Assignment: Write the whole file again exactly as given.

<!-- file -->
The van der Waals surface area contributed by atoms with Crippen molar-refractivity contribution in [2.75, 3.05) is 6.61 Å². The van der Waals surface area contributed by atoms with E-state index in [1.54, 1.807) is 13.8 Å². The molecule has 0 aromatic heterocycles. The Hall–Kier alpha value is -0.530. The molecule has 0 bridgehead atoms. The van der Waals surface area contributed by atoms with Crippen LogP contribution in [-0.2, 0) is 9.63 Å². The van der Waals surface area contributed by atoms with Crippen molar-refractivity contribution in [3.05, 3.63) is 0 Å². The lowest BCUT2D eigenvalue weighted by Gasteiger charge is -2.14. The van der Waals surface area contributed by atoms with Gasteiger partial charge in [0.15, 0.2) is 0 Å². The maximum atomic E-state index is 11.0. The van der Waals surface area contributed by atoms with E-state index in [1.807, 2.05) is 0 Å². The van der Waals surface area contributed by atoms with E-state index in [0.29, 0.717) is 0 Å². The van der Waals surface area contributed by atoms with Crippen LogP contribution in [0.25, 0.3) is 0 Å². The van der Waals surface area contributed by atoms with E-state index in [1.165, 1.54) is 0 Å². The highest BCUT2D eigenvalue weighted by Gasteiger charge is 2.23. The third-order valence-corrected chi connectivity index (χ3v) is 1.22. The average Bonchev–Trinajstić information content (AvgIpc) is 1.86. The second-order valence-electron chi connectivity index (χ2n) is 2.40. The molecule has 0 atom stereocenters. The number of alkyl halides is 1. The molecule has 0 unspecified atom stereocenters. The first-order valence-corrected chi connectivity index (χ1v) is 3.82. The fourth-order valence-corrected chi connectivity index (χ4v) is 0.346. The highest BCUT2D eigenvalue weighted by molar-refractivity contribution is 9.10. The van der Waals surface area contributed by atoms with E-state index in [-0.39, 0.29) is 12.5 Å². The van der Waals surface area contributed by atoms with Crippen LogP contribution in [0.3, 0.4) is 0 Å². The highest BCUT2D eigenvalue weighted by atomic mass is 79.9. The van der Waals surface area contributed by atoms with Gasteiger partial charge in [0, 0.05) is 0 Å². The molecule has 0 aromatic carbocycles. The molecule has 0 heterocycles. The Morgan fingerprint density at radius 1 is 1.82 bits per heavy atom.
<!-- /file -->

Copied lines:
The van der Waals surface area contributed by atoms with Crippen molar-refractivity contribution in [2.75, 3.05) is 6.61 Å². The van der Waals surface area contributed by atoms with E-state index in [1.54, 1.807) is 13.8 Å². The molecule has 0 aromatic heterocycles. The Hall–Kier alpha value is -0.530. The molecule has 0 bridgehead atoms. The van der Waals surface area contributed by atoms with Crippen LogP contribution in [-0.2, 0) is 9.63 Å². The van der Waals surface area contributed by atoms with Crippen molar-refractivity contribution in [3.05, 3.63) is 0 Å². The lowest BCUT2D eigenvalue weighted by Gasteiger charge is -2.14. The van der Waals surface area contributed by atoms with Gasteiger partial charge in [0.15, 0.2) is 0 Å². The maximum atomic E-state index is 11.0. The van der Waals surface area contributed by atoms with E-state index in [1.807, 2.05) is 0 Å². The van der Waals surface area contributed by atoms with E-state index in [0.29, 0.717) is 0 Å². The van der Waals surface area contributed by atoms with Crippen LogP contribution in [0.25, 0.3) is 0 Å². The van der Waals surface area contributed by atoms with E-state index in [1.165, 1.54) is 0 Å². The highest BCUT2D eigenvalue weighted by Gasteiger charge is 2.23. The third-order valence-corrected chi connectivity index (χ3v) is 1.22. The average Bonchev–Trinajstić information content (AvgIpc) is 1.86. The second-order valence-electron chi connectivity index (χ2n) is 2.40. The molecule has 0 atom stereocenters. The number of alkyl halides is 1. The molecule has 0 unspecified atom stereocenters. The first-order valence-corrected chi connectivity index (χ1v) is 3.82. The fourth-order valence-corrected chi connectivity index (χ4v) is 0.346. The highest BCUT2D eigenvalue weighted by molar-refractivity contribution is 9.10. The van der Waals surface area contributed by atoms with E-state index in [-0.39, 0.29) is 12.5 Å². The van der Waals surface area contributed by atoms with Crippen LogP contribution in [0.3, 0.4) is 0 Å². The highest BCUT2D eigenvalue weighted by atomic mass is 79.9. The van der Waals surface area contributed by atoms with Gasteiger partial charge in [0, 0.05) is 0 Å². The molecule has 0 aromatic carbocycles. The molecule has 0 heterocycles. The Morgan fingerprint density at radius 1 is 1.82 bits per heavy atom.